Devoting too much time to his love of luxury and not enough to running his Kingdom he was insensitive to the feelings of the powerful Baronial faction who resented the way all positions of influence were given to Edward’s small coterie of friends, how all access to new wealth was denied them, and how he publicly relished the homosexual act which after all was still a crime in Medieval England and could be punishable by death.

In 1311 the Barons patience snapped the focus of their wrath not the King but his favourite Piers Gaveston, who Edward had showered with gifts and promoted well beyond his status. Threatened by the prospect of open conflict if he did not concede to their demands Edward had little choice but to send Gaveston into exile and strip him of his lands and title Earl of Cornwall.

Gaveston returned secretly to England and on 13 January 1312 he and the King were reunited at Knaresborough Castle in Yorkshire. Edward soon returned to London where he declared Gaveston’s exile unlawful and reinstated his title and lands. Furious the Barons pursued Gaveston finally cornering him in Scarborough where on 19 May he surrendered himself on the promise of safe-keeping and that he would be returned to the King where negotiations would take place as to his future.

The Duke of Pembroke, who hated Gaveston but had vowed to protect him, now reneged on his promise and on the night of 19 July as he sat down for supper Gaveston was overpowered, bound, and dragged to Blacklow Hill near Kenilworth where he was unceremoniously beheaded.

Edward upon hearing the news broke down in a flood of tears but his distress soon turned to anger and he vowed vengeance on those responsible but he was impotent to do anything about it; with Gaveston dead the Barons thirst for vengeance had been sated and they lost the impetus to go on and depose Edward who was able for a time at least to restore his authority only for it to be shattered once again by defeat at the hands of Robert the Bruce at the Battle of Bannockburn in 1314.

Throughout this period of instability, Isabella, who had taken the ambitious Sir Roger Mortimer as her lover, conspired with her husband’s enemies, and it would be his Queen not the Barons who would seal Edward’s fate.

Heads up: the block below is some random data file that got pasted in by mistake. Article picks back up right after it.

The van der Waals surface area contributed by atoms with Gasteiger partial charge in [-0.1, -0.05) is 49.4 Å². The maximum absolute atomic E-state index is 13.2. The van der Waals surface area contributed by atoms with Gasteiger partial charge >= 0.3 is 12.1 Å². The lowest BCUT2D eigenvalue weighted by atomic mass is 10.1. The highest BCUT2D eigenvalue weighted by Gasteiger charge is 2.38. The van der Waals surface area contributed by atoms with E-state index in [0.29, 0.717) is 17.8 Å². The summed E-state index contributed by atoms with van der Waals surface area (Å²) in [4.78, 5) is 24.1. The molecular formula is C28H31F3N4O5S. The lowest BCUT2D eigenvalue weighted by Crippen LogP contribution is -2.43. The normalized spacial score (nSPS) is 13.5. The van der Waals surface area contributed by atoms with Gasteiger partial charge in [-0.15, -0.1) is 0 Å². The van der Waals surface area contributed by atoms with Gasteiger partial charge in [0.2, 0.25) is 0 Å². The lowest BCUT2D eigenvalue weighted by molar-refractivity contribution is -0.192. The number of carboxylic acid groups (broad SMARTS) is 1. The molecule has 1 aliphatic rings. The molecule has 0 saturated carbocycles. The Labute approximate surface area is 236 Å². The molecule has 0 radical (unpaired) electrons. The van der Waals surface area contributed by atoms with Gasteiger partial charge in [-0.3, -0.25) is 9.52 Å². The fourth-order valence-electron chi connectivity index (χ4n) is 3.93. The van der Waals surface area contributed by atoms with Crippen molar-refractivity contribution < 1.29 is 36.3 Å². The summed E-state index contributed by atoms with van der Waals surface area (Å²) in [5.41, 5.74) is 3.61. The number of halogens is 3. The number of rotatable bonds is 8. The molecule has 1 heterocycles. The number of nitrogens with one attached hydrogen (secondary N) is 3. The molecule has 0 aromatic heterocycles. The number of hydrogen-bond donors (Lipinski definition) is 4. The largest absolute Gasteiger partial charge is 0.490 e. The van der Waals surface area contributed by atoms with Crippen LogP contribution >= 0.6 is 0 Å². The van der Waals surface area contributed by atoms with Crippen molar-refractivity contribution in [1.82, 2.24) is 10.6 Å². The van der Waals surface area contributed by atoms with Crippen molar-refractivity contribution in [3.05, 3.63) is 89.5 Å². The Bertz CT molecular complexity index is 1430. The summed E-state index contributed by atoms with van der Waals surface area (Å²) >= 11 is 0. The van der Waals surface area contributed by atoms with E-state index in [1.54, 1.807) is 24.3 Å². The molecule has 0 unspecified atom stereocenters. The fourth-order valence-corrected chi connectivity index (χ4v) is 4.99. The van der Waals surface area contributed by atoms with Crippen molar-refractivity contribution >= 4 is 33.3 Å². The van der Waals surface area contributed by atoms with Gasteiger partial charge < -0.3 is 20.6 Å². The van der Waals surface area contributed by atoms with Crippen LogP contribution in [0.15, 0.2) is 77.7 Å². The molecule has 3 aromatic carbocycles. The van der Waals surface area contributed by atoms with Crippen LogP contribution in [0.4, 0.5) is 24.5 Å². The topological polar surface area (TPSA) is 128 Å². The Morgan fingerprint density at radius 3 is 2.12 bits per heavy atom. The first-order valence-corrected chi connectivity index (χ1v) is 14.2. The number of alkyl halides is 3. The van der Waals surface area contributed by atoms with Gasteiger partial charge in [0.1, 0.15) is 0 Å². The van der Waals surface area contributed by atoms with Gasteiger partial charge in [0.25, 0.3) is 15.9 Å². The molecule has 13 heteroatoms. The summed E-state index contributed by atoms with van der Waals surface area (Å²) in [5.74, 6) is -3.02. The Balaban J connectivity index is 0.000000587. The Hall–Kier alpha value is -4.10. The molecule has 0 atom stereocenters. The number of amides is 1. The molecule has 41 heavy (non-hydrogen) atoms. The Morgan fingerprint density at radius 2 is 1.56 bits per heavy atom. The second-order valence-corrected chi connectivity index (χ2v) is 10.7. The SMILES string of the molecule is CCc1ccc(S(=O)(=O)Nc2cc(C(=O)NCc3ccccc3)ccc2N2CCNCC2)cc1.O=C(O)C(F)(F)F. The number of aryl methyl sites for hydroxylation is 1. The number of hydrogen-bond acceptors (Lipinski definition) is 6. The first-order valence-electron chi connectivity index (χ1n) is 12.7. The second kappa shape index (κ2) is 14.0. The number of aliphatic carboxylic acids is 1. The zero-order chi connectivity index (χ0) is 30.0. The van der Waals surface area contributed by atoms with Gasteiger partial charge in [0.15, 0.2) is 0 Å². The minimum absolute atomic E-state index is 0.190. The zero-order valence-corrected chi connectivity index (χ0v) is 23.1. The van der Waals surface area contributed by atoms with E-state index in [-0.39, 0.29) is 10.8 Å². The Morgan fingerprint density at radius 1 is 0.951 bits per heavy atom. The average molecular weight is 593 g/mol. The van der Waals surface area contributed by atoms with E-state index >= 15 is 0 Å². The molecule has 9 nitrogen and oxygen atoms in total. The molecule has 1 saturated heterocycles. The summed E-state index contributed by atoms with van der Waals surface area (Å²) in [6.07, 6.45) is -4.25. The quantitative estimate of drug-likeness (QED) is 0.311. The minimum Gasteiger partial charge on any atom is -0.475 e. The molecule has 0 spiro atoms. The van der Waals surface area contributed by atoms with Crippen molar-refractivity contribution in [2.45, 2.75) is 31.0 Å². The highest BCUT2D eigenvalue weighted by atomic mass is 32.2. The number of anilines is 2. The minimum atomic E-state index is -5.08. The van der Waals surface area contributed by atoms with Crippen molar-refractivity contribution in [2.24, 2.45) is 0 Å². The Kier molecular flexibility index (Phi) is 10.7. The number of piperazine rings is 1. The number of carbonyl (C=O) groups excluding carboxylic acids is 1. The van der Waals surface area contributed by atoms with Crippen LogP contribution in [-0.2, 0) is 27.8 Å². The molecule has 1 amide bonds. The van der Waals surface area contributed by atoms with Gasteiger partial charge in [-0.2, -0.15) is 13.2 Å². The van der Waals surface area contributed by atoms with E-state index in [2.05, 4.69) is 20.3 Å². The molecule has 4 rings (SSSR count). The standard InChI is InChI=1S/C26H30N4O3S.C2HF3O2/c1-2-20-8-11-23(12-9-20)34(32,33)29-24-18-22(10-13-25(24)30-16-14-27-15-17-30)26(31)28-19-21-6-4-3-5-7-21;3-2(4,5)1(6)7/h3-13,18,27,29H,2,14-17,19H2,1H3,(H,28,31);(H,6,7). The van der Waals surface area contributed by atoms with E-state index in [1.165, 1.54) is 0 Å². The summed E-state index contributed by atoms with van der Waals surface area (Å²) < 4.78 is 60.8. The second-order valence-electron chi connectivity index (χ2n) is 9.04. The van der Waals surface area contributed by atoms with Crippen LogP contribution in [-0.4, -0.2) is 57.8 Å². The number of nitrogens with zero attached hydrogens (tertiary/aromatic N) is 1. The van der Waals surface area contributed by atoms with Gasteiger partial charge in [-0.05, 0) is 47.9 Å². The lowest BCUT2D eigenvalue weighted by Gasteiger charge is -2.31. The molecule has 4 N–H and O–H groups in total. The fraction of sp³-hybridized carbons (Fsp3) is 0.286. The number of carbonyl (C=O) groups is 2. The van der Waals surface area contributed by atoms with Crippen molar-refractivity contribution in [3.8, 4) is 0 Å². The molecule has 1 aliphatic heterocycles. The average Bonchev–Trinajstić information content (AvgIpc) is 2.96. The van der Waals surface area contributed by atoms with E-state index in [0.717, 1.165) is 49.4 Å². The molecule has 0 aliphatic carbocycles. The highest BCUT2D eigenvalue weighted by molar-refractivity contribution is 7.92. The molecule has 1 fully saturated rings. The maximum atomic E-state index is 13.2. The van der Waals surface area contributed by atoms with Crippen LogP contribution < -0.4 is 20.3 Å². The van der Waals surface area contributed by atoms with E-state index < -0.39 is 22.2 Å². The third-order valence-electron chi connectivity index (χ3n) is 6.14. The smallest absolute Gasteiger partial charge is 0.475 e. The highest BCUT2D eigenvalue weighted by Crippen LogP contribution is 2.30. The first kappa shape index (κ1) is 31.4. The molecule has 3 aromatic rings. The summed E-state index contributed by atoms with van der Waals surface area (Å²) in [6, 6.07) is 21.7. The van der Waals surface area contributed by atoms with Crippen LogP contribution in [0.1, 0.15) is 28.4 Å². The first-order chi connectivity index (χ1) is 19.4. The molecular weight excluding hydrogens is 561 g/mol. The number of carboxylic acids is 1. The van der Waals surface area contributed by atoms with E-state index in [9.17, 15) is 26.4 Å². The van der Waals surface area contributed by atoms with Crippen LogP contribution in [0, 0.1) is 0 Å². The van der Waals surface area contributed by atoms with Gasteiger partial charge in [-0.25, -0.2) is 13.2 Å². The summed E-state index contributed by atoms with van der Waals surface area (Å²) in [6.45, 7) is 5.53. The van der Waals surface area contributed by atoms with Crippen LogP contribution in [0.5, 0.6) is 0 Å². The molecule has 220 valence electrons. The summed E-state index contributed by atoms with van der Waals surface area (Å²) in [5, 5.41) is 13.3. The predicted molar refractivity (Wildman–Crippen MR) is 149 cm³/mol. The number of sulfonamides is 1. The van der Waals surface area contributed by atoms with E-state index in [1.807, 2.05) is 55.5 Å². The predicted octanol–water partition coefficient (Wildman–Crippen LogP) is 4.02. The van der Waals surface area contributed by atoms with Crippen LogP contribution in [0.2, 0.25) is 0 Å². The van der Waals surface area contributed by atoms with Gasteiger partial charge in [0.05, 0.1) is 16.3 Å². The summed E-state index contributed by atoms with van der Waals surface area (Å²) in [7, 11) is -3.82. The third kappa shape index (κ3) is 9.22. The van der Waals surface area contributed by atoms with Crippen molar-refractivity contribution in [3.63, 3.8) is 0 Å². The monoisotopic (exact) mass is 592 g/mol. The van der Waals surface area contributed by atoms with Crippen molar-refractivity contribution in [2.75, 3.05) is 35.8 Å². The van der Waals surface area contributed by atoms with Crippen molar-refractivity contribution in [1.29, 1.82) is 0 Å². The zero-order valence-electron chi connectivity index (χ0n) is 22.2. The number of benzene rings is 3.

In 1320, Edward took another lover, Hugh Despenser the Younger. He had obviously not learned from previous mistakes for he again lavished the target of his desires with gifts and titles. Outraged, the Barons once again took up arms and the Despenser’s, both father and son, were forced into exile. But Edward determined to assert his authority over his Kingdom once and for all soon summoned their return and in 1322 issued a statute revoking all ordinances that in any way restricted his power.

It appeared for a brief moment that Edward was at last in control but then he made a fatal mistake. He had refused to pay homage to the French King for the territory of Gascony. As a result, war appeared imminent.

Having only just recently restored stability in his Kingdom and unable to depend upon the loyalty of his own nobility, Edward wished to avoid conflict at all costs so in March 1325 he sent Isabella, who he believed as the French King Charles IV’s sister wielded an influence over him that he did not, to negotiate a settlement on his behalf. It was to prove a serious error of judgement for by this time Isabella so despised her husband and his lackeys the Despenser’s that she very quickly agreed a deal detrimental to Edward’s interests. Furious he at first refused to pay homage under the terms agreed and would certainly not do so in person but unable to keep the peace without doing so he agreed to send his eldest son, the Prince of Wales, also Edward, to pay homage instead.

This played straight into Isabella’s hands and safe in the Royal Court of her brother and with her son the heir to the throne in her possession she now openly declared her liaison with Sir Roger Mortimer, condemned her husband’s homosexuality, and declared her intention to invade England with an army raised in France.

Edward immediately demanded that the French King send her home, but this Charles refused to do declaring that:

“The Queen has come of her own will and may freely return if she wishes but if she prefers to remain, she is my sister and I refuse to expel her.”